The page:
SPRINGFIELD, Ill. (WMBD) — While one person is shopping, another is scamming: The FBI Springfield office is warning that the busiest shopping time of the year is also the busiest for scams, and that consumers need to know how to keep themselves safe.

The most common types of scams during the holiday season, according to the FBI, are non-delivery and non-payment crimes. Non-delivery scams are when you pay for goods or services online, but they’re never received, while non-payment scams involve a seller shipping goods or services without ever receiving payment.

“Remembering the simple adage ‘If it looks too good to be true, it probably is,’ can go a long way in saving consumers from becoming victims,” said FBI Springfield Field Office Special Agent in Charge David Nanz. “Scammers are eager to take advantage of the increase in online shopping that comes with the holiday season. According to the Internet Crime Complaint Center, 649 Central and Southern Illinoisians lost $602,812 in non-payment/non-delivery schemes in 2021. This year as of October, 312 victims have lost $912,417. The bottom line is – do your homework, verify the source, and protect your personal information.”

Scams often show up in the form of an email or text containing a link to a deal, a coupon, or free gift card. These links often download malware to your device.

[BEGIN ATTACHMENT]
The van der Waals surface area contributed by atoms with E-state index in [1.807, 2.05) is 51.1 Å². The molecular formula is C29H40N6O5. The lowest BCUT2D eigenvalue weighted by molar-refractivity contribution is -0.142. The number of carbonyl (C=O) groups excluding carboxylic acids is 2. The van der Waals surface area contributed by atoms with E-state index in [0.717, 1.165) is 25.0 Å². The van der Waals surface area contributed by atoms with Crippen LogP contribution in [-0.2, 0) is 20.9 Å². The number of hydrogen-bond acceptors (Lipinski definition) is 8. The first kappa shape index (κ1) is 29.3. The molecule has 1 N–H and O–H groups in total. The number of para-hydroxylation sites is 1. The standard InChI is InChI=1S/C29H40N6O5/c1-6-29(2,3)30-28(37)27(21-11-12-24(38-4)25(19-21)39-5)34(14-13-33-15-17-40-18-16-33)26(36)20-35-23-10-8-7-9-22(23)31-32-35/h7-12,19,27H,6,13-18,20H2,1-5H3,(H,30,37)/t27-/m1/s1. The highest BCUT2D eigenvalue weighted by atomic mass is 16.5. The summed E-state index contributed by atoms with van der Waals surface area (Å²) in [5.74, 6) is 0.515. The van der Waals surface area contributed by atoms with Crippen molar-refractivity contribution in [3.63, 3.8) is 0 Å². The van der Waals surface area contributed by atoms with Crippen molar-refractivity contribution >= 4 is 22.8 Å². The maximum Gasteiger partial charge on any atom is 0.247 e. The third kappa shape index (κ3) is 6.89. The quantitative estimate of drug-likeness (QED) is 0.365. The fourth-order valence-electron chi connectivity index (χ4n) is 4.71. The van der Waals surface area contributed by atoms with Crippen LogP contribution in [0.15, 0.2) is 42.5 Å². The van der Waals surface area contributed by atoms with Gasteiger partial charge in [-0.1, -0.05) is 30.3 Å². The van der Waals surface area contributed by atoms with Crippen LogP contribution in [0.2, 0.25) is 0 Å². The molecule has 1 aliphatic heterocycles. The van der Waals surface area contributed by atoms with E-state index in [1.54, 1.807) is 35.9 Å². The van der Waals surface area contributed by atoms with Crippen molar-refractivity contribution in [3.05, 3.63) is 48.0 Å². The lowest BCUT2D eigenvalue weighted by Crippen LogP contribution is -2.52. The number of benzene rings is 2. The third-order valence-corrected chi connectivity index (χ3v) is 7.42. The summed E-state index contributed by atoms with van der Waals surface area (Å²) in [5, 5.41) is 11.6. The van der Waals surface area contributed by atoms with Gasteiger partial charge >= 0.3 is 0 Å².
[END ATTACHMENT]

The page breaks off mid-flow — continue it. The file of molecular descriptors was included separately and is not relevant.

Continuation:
Links to quizzes, advertisements, or other pop-up ads on social media often can lead to scams as well.

“It is always important to check and verify,” wrote the FBI in their statement. “Visit the company’s website to see if the free items are advertised there as well. Also, consumers can call the company, or the local chamber of commerce to verify the company is legitimate.”

The FBI promotes consumer alertness as the key to avoid being scammed. Try these tips:

  • Check your credit card statement routinely.
  • If purchasing merchandise online, ensure it is from a reputable source.
    o Don’t trust a site with your credit card information just because it claims to be secure.
    o Be cognizant of web page addresses that look like familiar sites but are slightly different.
  • Do not respond to unsolicited emails.
  • Avoid filling out forms contained in email messages that ask for personal information.
  • Only open attachments from known senders.
  • Only donate to known and trusted charities.
  • Secure credit card accounts with strong passwords or passphrases.
  • Be cautious of exaggerated claims of possible earnings or profits.
  • Beware when money is required up front for instructions or products for employment.
  • Be cautious when dealing with individuals outside of the country.

If you believe you are a victim of a scam, contact your financial institution immediately. Contact law enforcement and file a complaint with the FBI’s Internet Crime Complaint Center at IC3.gov, regardless of dollar loss. You can also call FBI Springfield at 217-522-9675.